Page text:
Nowhere in my piece have I accused the Anglo-Indian community of misusing the nomination provisions of the Constitution, nor have I said that they are not Indians.
Yet, it is also true, as documented in my article, that several governments have chosen to nominate Anglo-Indians to the State Assemblies even before proving their strength on the floor of the House. As for their population, all figures are at best estimates, in the absence of any Census data. However, even Ananthasayanam Ayyangar told the Constituent Assembly that their population was not even “five lakhs for the whole of India.” Considering their migration from India in the subsequent debates — a fact testified by many academic tracts and anecdotal accounts — Dr. Dias’ estimate appears overly optimistic. Since the Census of India is expected to soon report the precise population of the community, the contentious issue about their number will likely get resolved.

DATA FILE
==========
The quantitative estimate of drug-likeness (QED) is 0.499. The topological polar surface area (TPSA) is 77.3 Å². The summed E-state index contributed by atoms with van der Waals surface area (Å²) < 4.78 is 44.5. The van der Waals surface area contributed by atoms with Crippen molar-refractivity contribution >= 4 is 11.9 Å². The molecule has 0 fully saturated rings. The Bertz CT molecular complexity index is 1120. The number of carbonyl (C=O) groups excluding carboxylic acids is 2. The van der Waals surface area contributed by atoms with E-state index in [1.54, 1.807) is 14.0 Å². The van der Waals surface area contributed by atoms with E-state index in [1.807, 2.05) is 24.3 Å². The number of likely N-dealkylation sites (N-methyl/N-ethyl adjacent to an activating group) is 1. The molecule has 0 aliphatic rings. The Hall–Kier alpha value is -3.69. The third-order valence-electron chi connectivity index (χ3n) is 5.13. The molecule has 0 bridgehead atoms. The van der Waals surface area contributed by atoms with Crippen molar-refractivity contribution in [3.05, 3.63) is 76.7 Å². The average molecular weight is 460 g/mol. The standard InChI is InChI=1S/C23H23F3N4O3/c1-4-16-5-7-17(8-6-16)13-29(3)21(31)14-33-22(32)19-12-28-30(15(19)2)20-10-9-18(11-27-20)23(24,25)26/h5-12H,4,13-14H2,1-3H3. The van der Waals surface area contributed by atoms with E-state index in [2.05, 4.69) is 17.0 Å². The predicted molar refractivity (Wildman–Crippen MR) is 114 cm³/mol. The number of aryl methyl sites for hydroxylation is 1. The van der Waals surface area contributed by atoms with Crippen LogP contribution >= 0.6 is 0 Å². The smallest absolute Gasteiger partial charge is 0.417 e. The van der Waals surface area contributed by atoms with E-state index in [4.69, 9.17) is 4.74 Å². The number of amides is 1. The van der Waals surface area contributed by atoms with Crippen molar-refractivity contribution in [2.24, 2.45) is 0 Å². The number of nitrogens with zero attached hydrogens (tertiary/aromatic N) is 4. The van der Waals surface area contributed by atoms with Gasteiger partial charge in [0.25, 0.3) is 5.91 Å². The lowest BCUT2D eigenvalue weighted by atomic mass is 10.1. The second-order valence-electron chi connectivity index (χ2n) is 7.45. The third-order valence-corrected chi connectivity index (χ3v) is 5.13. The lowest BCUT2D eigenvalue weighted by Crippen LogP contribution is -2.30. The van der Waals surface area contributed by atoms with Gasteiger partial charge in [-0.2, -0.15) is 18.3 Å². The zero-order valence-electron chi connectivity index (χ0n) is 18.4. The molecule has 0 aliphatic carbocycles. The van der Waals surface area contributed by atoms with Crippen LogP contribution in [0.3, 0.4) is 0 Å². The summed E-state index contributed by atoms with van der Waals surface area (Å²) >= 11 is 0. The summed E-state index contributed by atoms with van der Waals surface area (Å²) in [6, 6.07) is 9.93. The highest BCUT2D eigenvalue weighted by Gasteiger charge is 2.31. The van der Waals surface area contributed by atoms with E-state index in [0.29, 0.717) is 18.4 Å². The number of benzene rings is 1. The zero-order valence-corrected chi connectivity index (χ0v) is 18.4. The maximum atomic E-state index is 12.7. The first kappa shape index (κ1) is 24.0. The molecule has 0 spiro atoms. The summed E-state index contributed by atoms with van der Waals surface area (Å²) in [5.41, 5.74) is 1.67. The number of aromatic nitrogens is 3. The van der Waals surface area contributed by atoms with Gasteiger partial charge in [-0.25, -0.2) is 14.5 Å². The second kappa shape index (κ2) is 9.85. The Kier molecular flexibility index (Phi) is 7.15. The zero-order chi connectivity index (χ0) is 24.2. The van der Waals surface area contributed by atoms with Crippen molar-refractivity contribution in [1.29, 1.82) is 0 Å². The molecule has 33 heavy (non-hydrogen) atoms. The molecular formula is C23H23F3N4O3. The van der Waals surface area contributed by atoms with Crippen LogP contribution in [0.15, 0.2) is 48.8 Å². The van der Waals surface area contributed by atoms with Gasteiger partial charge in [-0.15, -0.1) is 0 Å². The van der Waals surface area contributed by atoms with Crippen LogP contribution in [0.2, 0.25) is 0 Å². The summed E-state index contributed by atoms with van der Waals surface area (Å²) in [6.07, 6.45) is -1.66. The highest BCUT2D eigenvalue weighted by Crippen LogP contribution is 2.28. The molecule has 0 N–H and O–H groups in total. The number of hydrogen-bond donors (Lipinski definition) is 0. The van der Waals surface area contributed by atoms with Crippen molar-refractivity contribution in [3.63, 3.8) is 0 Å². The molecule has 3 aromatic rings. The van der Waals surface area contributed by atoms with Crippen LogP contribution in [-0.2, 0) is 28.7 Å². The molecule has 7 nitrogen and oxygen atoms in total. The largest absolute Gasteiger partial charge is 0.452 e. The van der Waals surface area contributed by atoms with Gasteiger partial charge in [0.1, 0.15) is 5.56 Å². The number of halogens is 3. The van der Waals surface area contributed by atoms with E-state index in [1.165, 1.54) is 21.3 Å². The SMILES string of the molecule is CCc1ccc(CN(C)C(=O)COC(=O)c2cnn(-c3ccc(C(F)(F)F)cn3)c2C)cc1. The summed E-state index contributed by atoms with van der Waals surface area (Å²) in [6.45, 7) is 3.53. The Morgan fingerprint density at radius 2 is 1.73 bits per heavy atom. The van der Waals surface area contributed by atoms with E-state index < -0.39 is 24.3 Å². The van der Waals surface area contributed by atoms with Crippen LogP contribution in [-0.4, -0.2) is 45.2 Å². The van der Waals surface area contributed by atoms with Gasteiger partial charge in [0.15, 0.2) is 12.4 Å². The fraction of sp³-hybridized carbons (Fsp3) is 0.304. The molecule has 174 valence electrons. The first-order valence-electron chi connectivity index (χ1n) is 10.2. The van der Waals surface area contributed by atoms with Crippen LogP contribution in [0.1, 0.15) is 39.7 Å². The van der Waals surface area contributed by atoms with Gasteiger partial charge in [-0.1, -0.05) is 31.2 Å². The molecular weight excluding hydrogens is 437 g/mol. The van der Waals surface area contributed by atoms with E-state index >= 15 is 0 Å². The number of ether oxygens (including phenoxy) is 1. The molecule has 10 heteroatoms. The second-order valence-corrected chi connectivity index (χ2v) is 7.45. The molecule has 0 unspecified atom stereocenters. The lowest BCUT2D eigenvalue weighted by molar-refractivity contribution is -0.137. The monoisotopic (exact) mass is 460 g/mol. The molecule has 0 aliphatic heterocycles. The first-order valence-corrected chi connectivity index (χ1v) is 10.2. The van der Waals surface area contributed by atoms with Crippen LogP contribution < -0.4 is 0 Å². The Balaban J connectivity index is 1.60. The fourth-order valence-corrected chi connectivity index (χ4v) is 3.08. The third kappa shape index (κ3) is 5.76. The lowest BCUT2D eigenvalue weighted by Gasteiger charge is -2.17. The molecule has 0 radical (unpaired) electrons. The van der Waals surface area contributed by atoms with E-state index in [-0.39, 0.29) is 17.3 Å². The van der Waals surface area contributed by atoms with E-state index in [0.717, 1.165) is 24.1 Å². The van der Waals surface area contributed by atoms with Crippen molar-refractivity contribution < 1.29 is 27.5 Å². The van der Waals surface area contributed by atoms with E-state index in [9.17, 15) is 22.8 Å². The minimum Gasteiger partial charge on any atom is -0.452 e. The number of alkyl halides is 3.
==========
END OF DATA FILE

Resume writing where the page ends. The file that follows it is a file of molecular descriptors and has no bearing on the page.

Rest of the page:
As for the Anglo-Indian Nomination Action Committee, its formation and demand was reported by The Hindu. (http://www.thehindu.com/todays-paper/tp-national/tp-karnataka/panel-to-suggest-angloindian-for-nomination-to-assembly/article4726373.ece). Those who challenge the status quo are often dismissed outright. That said, Dr. Dias’ own record in Parliament is commendable — he has 98 per cent attendance, has participated 63 times in debates, and asked 117 questions.
(Ajaz Ashraf is a Delhi-based journalist. Email: email@example.com)